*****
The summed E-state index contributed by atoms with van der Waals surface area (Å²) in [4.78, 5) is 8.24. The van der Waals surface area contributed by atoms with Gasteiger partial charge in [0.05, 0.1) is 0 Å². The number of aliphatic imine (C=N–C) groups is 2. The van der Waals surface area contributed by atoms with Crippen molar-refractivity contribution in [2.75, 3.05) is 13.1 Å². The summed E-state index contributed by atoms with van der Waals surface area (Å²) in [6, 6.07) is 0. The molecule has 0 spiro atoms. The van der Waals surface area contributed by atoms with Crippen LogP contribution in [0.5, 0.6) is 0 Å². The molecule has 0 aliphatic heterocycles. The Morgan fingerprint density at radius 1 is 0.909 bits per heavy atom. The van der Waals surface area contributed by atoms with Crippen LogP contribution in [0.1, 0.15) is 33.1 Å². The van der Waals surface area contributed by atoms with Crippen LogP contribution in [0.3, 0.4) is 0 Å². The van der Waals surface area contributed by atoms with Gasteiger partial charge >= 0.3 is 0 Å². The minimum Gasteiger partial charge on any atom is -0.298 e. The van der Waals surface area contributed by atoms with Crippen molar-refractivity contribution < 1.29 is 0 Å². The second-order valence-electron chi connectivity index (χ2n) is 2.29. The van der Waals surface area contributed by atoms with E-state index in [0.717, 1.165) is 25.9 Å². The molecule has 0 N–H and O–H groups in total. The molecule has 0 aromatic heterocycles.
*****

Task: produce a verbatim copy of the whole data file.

The summed E-state index contributed by atoms with van der Waals surface area (Å²) in [4.78, 5) is 8.24. The van der Waals surface area contributed by atoms with Gasteiger partial charge in [0.05, 0.1) is 0 Å². The number of aliphatic imine (C=N–C) groups is 2. The van der Waals surface area contributed by atoms with Crippen molar-refractivity contribution in [2.75, 3.05) is 13.1 Å². The summed E-state index contributed by atoms with van der Waals surface area (Å²) in [6, 6.07) is 0. The molecule has 0 spiro atoms. The van der Waals surface area contributed by atoms with Crippen LogP contribution in [0.5, 0.6) is 0 Å². The molecule has 0 aliphatic heterocycles. The Morgan fingerprint density at radius 1 is 0.909 bits per heavy atom. The van der Waals surface area contributed by atoms with Crippen LogP contribution in [0.1, 0.15) is 33.1 Å². The van der Waals surface area contributed by atoms with Crippen LogP contribution in [0.3, 0.4) is 0 Å². The van der Waals surface area contributed by atoms with Gasteiger partial charge >= 0.3 is 0 Å². The minimum Gasteiger partial charge on any atom is -0.298 e. The van der Waals surface area contributed by atoms with Crippen molar-refractivity contribution < 1.29 is 0 Å². The second-order valence-electron chi connectivity index (χ2n) is 2.29. The van der Waals surface area contributed by atoms with E-state index in [0.717, 1.165) is 25.9 Å². The molecule has 0 N–H and O–H groups in total. The molecule has 0 aromatic heterocycles.